Michael M. Carter says his company, BizEquity, of Devon, has built the "first and largest database" of millions of U.S. firms and the factors that enable owners, buyers, sellers and lenders to value them -- and it's just raised $5 million from investment bankers Miles Frost and Peter Brooks and their group to expand the business; U.S. media investor Herb Siegel and ex-Safeguard Scientifics boss Pete Musser are also aboard, Carter says.
BizEquity counts MasterCard, Metro Bank, Experian and Bryn Mawr Trust among its clients and partners. Fox Chase Bank and Metro Bank (Pa.) have private-labeled the service and put it online. Carter tells me he's lined up industry heavies like Michael Stefanick, svp-business intelligence/big data/commercial analytics at Equifax, to join BizEquity shortly.
Carter's idea is to put the small firms that dominate small-business appraisals out of business by offering so much data -- and regular valuation reports, and factor analysis, smartly presented, developing in realtime -- that dealmakers, banks, owners and investors will have little need to look elsewhere.
Why stop with appraisals? I asked. He ought to have enough data to make loans directly. After all, Reuters, Dow-Jones and Bloomberg all started with price lists. -- Carter laughed: Having endured the 2001 tech bust, he says he's content to build a focused data business with a long growth "runway" ahead.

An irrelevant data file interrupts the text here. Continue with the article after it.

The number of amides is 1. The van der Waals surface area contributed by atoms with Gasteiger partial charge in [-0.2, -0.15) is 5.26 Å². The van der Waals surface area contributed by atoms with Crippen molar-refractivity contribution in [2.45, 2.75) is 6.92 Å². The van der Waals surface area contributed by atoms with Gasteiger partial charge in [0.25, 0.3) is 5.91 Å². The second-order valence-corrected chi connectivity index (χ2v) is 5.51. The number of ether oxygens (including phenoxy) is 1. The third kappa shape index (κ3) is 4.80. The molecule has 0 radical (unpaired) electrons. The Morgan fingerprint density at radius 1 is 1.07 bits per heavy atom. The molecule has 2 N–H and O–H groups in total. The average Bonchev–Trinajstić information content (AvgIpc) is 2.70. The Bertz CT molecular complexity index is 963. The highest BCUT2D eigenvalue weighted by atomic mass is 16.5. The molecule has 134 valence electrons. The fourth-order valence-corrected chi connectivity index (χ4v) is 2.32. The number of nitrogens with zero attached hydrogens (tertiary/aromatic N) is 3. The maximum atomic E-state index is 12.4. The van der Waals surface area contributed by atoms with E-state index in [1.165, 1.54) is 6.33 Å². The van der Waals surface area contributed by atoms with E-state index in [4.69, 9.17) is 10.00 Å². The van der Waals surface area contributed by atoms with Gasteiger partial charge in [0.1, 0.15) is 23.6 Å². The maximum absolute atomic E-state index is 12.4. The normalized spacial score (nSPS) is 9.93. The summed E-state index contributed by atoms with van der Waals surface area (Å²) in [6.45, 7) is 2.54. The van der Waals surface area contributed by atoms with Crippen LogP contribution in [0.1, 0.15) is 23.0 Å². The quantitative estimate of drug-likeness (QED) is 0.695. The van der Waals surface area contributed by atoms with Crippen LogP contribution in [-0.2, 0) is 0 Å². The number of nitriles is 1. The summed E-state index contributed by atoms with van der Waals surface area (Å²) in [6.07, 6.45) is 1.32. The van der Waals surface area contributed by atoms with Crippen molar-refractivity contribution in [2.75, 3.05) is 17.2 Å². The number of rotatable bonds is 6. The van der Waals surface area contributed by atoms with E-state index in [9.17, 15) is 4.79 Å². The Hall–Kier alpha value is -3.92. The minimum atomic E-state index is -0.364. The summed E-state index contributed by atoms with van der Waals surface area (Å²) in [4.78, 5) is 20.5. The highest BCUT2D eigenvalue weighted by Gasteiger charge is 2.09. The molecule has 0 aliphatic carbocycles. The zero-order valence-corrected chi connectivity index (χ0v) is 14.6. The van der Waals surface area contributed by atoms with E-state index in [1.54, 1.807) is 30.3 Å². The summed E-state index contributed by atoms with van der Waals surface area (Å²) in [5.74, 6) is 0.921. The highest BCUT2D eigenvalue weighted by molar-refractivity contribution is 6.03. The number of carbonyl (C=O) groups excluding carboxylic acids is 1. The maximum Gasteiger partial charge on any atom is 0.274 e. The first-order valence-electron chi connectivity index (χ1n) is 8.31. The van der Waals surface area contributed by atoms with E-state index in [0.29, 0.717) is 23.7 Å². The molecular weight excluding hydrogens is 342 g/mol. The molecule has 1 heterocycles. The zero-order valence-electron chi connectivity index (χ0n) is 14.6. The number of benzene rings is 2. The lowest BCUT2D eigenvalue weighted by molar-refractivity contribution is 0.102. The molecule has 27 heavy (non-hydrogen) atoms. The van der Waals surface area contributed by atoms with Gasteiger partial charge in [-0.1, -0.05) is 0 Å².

"BizEquity has an impressive product that is earning a place in the valuation world," says Philadelphia investment banker Andy Greenberg, a partner in GF Data Resources, one of more than two dozen firms which collect deal data used in BizEquity's patented formulae.
"Many businesses are susceptible to algorithmic valuation," says Greenberg, especially as dealmakers rely less on discounted cash flow analysis, and more on."multiples of revenues, earnings or other metrics. Those multiples are like cap rates on real estate. They become a shorthand for industry participants, and are more easily captured and adjusted in a financial model."
Still, Greenberg adds, "However, there remain many, many businesses where the characteristics of the company, industry and/or transaction require a greater application of judgment ('Kentucky windage') to the situation." There's still room for professional judgement, he concludes.